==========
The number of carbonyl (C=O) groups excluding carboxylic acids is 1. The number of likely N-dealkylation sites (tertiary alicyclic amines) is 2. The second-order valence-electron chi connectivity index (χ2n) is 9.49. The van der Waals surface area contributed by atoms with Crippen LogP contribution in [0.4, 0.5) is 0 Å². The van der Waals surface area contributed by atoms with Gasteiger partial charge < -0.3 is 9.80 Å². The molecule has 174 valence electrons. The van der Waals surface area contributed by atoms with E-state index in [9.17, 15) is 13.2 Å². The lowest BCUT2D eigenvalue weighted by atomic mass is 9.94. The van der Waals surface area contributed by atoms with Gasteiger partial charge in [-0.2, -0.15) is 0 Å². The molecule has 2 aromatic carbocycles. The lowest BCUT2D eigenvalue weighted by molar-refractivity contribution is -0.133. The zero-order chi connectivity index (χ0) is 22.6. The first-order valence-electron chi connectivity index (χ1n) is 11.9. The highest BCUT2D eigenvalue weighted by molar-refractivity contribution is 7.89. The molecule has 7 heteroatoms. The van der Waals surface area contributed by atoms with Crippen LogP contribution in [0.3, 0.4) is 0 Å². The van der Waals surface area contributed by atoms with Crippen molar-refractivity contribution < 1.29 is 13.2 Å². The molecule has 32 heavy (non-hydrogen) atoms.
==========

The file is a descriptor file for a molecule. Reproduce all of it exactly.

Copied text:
The number of carbonyl (C=O) groups excluding carboxylic acids is 1. The number of likely N-dealkylation sites (tertiary alicyclic amines) is 2. The second-order valence-electron chi connectivity index (χ2n) is 9.49. The van der Waals surface area contributed by atoms with Crippen LogP contribution in [0.4, 0.5) is 0 Å². The van der Waals surface area contributed by atoms with Gasteiger partial charge < -0.3 is 9.80 Å². The molecule has 174 valence electrons. The van der Waals surface area contributed by atoms with E-state index in [9.17, 15) is 13.2 Å². The lowest BCUT2D eigenvalue weighted by atomic mass is 9.94. The van der Waals surface area contributed by atoms with Gasteiger partial charge in [-0.2, -0.15) is 0 Å². The molecule has 2 aromatic carbocycles. The lowest BCUT2D eigenvalue weighted by molar-refractivity contribution is -0.133. The zero-order chi connectivity index (χ0) is 22.6. The first-order valence-electron chi connectivity index (χ1n) is 11.9. The highest BCUT2D eigenvalue weighted by molar-refractivity contribution is 7.89. The molecule has 7 heteroatoms. The van der Waals surface area contributed by atoms with Crippen LogP contribution in [0.3, 0.4) is 0 Å². The van der Waals surface area contributed by atoms with Crippen molar-refractivity contribution < 1.29 is 13.2 Å². The molecule has 32 heavy (non-hydrogen) atoms.